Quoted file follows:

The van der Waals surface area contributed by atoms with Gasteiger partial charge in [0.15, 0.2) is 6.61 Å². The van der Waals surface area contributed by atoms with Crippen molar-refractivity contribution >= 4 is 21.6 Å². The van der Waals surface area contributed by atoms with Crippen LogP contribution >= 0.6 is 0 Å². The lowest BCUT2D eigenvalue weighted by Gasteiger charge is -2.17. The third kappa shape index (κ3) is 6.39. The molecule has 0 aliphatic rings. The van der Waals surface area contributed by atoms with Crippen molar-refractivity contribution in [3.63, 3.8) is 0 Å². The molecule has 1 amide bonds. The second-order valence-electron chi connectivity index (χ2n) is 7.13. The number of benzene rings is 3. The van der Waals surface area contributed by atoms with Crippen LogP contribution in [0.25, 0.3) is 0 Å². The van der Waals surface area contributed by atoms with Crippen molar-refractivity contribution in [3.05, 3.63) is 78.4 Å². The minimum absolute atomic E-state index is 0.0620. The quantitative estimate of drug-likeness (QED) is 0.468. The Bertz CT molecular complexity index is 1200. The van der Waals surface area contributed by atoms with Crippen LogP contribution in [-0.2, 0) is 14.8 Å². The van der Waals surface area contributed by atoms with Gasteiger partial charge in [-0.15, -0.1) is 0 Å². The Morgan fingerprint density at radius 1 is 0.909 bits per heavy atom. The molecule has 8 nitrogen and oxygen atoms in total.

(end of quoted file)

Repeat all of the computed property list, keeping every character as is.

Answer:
The van der Waals surface area contributed by atoms with Gasteiger partial charge in [0.15, 0.2) is 6.61 Å². The van der Waals surface area contributed by atoms with Crippen molar-refractivity contribution >= 4 is 21.6 Å². The van der Waals surface area contributed by atoms with Crippen LogP contribution >= 0.6 is 0 Å². The lowest BCUT2D eigenvalue weighted by Gasteiger charge is -2.17. The third kappa shape index (κ3) is 6.39. The molecule has 0 aliphatic rings. The van der Waals surface area contributed by atoms with Crippen molar-refractivity contribution in [3.63, 3.8) is 0 Å². The molecule has 1 amide bonds. The second-order valence-electron chi connectivity index (χ2n) is 7.13. The number of benzene rings is 3. The van der Waals surface area contributed by atoms with Crippen LogP contribution in [0.25, 0.3) is 0 Å². The van der Waals surface area contributed by atoms with Crippen molar-refractivity contribution in [3.05, 3.63) is 78.4 Å². The minimum absolute atomic E-state index is 0.0620. The quantitative estimate of drug-likeness (QED) is 0.468. The Bertz CT molecular complexity index is 1200. The van der Waals surface area contributed by atoms with Crippen LogP contribution in [-0.2, 0) is 14.8 Å². The van der Waals surface area contributed by atoms with Gasteiger partial charge in [-0.15, -0.1) is 0 Å². The Morgan fingerprint density at radius 1 is 0.909 bits per heavy atom. The molecule has 8 nitrogen and oxygen atoms in total.